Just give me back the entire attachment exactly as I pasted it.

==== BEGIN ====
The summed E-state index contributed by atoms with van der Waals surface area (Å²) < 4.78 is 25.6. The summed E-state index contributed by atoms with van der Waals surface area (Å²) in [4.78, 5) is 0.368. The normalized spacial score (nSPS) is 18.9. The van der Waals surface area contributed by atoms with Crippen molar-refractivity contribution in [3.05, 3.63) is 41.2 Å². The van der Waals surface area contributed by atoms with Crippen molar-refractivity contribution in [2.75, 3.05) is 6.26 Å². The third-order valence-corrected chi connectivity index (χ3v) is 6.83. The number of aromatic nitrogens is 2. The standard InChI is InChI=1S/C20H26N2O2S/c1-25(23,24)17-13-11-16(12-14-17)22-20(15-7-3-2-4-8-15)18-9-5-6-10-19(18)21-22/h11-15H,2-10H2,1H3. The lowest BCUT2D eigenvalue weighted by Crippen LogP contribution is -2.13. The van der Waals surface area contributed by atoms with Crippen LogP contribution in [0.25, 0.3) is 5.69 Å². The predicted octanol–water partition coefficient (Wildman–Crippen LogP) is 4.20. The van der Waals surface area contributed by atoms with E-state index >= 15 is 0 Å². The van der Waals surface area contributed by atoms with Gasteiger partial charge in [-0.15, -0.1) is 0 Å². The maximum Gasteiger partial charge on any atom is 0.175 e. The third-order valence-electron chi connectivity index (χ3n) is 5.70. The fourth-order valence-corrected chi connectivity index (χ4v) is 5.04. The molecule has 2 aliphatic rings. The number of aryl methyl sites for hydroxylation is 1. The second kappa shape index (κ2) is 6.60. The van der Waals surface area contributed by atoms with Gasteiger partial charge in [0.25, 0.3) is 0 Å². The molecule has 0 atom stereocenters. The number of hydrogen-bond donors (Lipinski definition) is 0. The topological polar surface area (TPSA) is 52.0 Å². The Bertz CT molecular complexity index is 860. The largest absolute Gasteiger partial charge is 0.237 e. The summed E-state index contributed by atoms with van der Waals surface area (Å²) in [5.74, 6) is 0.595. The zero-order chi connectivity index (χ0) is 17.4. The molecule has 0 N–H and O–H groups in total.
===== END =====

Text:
The summed E-state index contributed by atoms with van der Waals surface area (Å²) < 4.78 is 25.6. The summed E-state index contributed by atoms with van der Waals surface area (Å²) in [4.78, 5) is 0.368. The normalized spacial score (nSPS) is 18.9. The van der Waals surface area contributed by atoms with Crippen molar-refractivity contribution in [3.05, 3.63) is 41.2 Å². The van der Waals surface area contributed by atoms with Crippen molar-refractivity contribution in [2.75, 3.05) is 6.26 Å². The third-order valence-corrected chi connectivity index (χ3v) is 6.83. The number of aromatic nitrogens is 2. The standard InChI is InChI=1S/C20H26N2O2S/c1-25(23,24)17-13-11-16(12-14-17)22-20(15-7-3-2-4-8-15)18-9-5-6-10-19(18)21-22/h11-15H,2-10H2,1H3. The lowest BCUT2D eigenvalue weighted by Crippen LogP contribution is -2.13. The van der Waals surface area contributed by atoms with Crippen LogP contribution in [0.25, 0.3) is 5.69 Å². The predicted octanol–water partition coefficient (Wildman–Crippen LogP) is 4.20. The van der Waals surface area contributed by atoms with E-state index >= 15 is 0 Å². The van der Waals surface area contributed by atoms with Gasteiger partial charge in [-0.15, -0.1) is 0 Å². The maximum Gasteiger partial charge on any atom is 0.175 e. The third-order valence-electron chi connectivity index (χ3n) is 5.70. The fourth-order valence-corrected chi connectivity index (χ4v) is 5.04. The molecule has 2 aliphatic rings. The number of aryl methyl sites for hydroxylation is 1. The second kappa shape index (κ2) is 6.60. The van der Waals surface area contributed by atoms with Gasteiger partial charge in [0.25, 0.3) is 0 Å². The molecule has 0 atom stereocenters. The number of hydrogen-bond donors (Lipinski definition) is 0. The topological polar surface area (TPSA) is 52.0 Å². The Bertz CT molecular complexity index is 860. The largest absolute Gasteiger partial charge is 0.237 e. The summed E-state index contributed by atoms with van der Waals surface area (Å²) in [5.74, 6) is 0.595. The zero-order chi connectivity index (χ0) is 17.4. The molecule has 0 N–H and O–H groups in total.